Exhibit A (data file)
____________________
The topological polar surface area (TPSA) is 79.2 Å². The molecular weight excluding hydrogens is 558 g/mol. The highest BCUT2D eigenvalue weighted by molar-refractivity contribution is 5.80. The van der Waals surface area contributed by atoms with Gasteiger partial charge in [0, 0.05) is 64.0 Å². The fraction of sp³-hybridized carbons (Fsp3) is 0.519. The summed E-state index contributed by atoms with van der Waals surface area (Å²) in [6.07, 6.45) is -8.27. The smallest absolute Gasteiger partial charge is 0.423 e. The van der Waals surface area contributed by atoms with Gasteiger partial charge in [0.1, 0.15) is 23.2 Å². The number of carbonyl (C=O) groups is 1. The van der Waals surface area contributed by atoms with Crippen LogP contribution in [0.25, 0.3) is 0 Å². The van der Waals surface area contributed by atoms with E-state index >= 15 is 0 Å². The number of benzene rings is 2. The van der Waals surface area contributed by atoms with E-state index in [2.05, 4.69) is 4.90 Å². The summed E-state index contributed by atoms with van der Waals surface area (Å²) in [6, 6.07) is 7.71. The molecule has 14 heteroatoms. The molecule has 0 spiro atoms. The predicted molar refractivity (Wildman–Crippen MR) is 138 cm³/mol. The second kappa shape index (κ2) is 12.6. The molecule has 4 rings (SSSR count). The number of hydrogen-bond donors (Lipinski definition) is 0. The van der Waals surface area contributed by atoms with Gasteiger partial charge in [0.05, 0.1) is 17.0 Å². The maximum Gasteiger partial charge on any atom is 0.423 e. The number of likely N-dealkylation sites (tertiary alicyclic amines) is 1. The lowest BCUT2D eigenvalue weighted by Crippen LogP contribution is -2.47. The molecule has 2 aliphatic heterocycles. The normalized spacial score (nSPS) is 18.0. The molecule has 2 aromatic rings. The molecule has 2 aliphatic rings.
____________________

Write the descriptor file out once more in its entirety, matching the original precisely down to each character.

The topological polar surface area (TPSA) is 79.2 Å². The molecular weight excluding hydrogens is 558 g/mol. The highest BCUT2D eigenvalue weighted by molar-refractivity contribution is 5.80. The van der Waals surface area contributed by atoms with Gasteiger partial charge in [0, 0.05) is 64.0 Å². The fraction of sp³-hybridized carbons (Fsp3) is 0.519. The summed E-state index contributed by atoms with van der Waals surface area (Å²) in [6.07, 6.45) is -8.27. The smallest absolute Gasteiger partial charge is 0.423 e. The van der Waals surface area contributed by atoms with Gasteiger partial charge in [0.1, 0.15) is 23.2 Å². The number of carbonyl (C=O) groups is 1. The van der Waals surface area contributed by atoms with Crippen LogP contribution in [0.25, 0.3) is 0 Å². The van der Waals surface area contributed by atoms with E-state index >= 15 is 0 Å². The number of benzene rings is 2. The van der Waals surface area contributed by atoms with E-state index in [2.05, 4.69) is 4.90 Å². The summed E-state index contributed by atoms with van der Waals surface area (Å²) in [6, 6.07) is 7.71. The molecule has 14 heteroatoms. The molecule has 0 spiro atoms. The predicted molar refractivity (Wildman–Crippen MR) is 138 cm³/mol. The second kappa shape index (κ2) is 12.6. The molecule has 4 rings (SSSR count). The number of hydrogen-bond donors (Lipinski definition) is 0. The van der Waals surface area contributed by atoms with Gasteiger partial charge in [0.05, 0.1) is 17.0 Å². The maximum Gasteiger partial charge on any atom is 0.423 e. The number of likely N-dealkylation sites (tertiary alicyclic amines) is 1. The lowest BCUT2D eigenvalue weighted by Crippen LogP contribution is -2.47. The molecule has 2 aliphatic heterocycles. The normalized spacial score (nSPS) is 18.0. The molecule has 2 aromatic rings. The molecule has 2 aliphatic rings.